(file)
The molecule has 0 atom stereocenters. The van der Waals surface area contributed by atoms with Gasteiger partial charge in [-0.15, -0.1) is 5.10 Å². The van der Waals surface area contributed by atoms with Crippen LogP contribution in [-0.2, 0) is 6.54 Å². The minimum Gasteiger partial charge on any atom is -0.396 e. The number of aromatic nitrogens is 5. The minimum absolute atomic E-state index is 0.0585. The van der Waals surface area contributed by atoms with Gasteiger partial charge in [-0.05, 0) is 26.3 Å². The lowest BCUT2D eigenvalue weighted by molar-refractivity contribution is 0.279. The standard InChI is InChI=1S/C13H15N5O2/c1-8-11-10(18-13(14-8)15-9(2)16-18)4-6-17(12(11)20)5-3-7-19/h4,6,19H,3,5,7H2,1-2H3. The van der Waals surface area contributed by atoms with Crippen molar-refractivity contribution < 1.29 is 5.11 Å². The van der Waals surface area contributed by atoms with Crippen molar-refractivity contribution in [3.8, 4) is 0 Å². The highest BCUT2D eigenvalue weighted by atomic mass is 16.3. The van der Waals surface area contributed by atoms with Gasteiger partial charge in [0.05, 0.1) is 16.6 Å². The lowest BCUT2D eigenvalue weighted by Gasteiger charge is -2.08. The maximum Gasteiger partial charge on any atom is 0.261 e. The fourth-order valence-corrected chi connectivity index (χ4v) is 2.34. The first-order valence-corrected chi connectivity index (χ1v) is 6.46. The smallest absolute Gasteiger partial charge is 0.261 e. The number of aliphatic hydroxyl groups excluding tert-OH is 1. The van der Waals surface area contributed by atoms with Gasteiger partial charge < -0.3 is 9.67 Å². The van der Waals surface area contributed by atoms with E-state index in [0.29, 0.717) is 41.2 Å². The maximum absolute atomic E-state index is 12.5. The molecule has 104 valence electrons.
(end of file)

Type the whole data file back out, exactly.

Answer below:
The molecule has 0 atom stereocenters. The van der Waals surface area contributed by atoms with Gasteiger partial charge in [-0.15, -0.1) is 5.10 Å². The van der Waals surface area contributed by atoms with Crippen LogP contribution in [-0.2, 0) is 6.54 Å². The minimum Gasteiger partial charge on any atom is -0.396 e. The number of aromatic nitrogens is 5. The minimum absolute atomic E-state index is 0.0585. The van der Waals surface area contributed by atoms with Gasteiger partial charge in [-0.05, 0) is 26.3 Å². The lowest BCUT2D eigenvalue weighted by molar-refractivity contribution is 0.279. The standard InChI is InChI=1S/C13H15N5O2/c1-8-11-10(18-13(14-8)15-9(2)16-18)4-6-17(12(11)20)5-3-7-19/h4,6,19H,3,5,7H2,1-2H3. The van der Waals surface area contributed by atoms with Crippen molar-refractivity contribution < 1.29 is 5.11 Å². The van der Waals surface area contributed by atoms with Crippen molar-refractivity contribution in [3.8, 4) is 0 Å². The highest BCUT2D eigenvalue weighted by atomic mass is 16.3. The van der Waals surface area contributed by atoms with Gasteiger partial charge in [0.05, 0.1) is 16.6 Å². The lowest BCUT2D eigenvalue weighted by Gasteiger charge is -2.08. The maximum Gasteiger partial charge on any atom is 0.261 e. The fourth-order valence-corrected chi connectivity index (χ4v) is 2.34. The first-order valence-corrected chi connectivity index (χ1v) is 6.46. The smallest absolute Gasteiger partial charge is 0.261 e. The number of aliphatic hydroxyl groups excluding tert-OH is 1. The van der Waals surface area contributed by atoms with Gasteiger partial charge < -0.3 is 9.67 Å². The van der Waals surface area contributed by atoms with E-state index in [0.29, 0.717) is 41.2 Å². The maximum absolute atomic E-state index is 12.5. The molecule has 104 valence electrons.